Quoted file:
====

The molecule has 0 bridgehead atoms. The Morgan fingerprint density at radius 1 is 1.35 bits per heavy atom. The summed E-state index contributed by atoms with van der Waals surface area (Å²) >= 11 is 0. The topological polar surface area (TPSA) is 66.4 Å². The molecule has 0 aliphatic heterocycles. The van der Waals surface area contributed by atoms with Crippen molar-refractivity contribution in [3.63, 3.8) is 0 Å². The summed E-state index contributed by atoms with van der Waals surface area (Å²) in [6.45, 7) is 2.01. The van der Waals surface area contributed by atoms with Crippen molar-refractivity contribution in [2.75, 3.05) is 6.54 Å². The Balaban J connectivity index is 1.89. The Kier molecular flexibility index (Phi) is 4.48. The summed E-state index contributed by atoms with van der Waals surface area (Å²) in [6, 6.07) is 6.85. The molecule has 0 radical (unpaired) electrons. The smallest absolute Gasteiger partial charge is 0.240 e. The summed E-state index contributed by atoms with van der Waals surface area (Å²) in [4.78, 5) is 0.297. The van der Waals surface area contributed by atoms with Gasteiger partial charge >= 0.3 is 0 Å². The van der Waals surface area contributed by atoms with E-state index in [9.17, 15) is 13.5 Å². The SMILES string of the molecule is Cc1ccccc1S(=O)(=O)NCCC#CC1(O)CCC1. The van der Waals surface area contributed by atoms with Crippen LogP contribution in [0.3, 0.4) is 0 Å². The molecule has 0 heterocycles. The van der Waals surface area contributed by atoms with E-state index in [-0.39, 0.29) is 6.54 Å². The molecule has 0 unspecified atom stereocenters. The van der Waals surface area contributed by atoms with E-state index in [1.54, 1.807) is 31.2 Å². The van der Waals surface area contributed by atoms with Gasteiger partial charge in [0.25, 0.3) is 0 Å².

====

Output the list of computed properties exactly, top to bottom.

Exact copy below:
The molecule has 0 bridgehead atoms. The Morgan fingerprint density at radius 1 is 1.35 bits per heavy atom. The summed E-state index contributed by atoms with van der Waals surface area (Å²) >= 11 is 0. The topological polar surface area (TPSA) is 66.4 Å². The molecule has 0 aliphatic heterocycles. The van der Waals surface area contributed by atoms with Crippen molar-refractivity contribution in [3.63, 3.8) is 0 Å². The summed E-state index contributed by atoms with van der Waals surface area (Å²) in [6.45, 7) is 2.01. The van der Waals surface area contributed by atoms with Crippen molar-refractivity contribution in [2.75, 3.05) is 6.54 Å². The Balaban J connectivity index is 1.89. The Kier molecular flexibility index (Phi) is 4.48. The summed E-state index contributed by atoms with van der Waals surface area (Å²) in [6, 6.07) is 6.85. The molecule has 0 radical (unpaired) electrons. The smallest absolute Gasteiger partial charge is 0.240 e. The summed E-state index contributed by atoms with van der Waals surface area (Å²) in [4.78, 5) is 0.297. The van der Waals surface area contributed by atoms with Gasteiger partial charge >= 0.3 is 0 Å². The van der Waals surface area contributed by atoms with E-state index in [9.17, 15) is 13.5 Å². The SMILES string of the molecule is Cc1ccccc1S(=O)(=O)NCCC#CC1(O)CCC1. The van der Waals surface area contributed by atoms with Crippen LogP contribution in [0.3, 0.4) is 0 Å². The molecule has 0 heterocycles. The van der Waals surface area contributed by atoms with E-state index in [-0.39, 0.29) is 6.54 Å². The molecule has 0 unspecified atom stereocenters. The van der Waals surface area contributed by atoms with E-state index in [1.54, 1.807) is 31.2 Å². The van der Waals surface area contributed by atoms with Gasteiger partial charge in [0.25, 0.3) is 0 Å².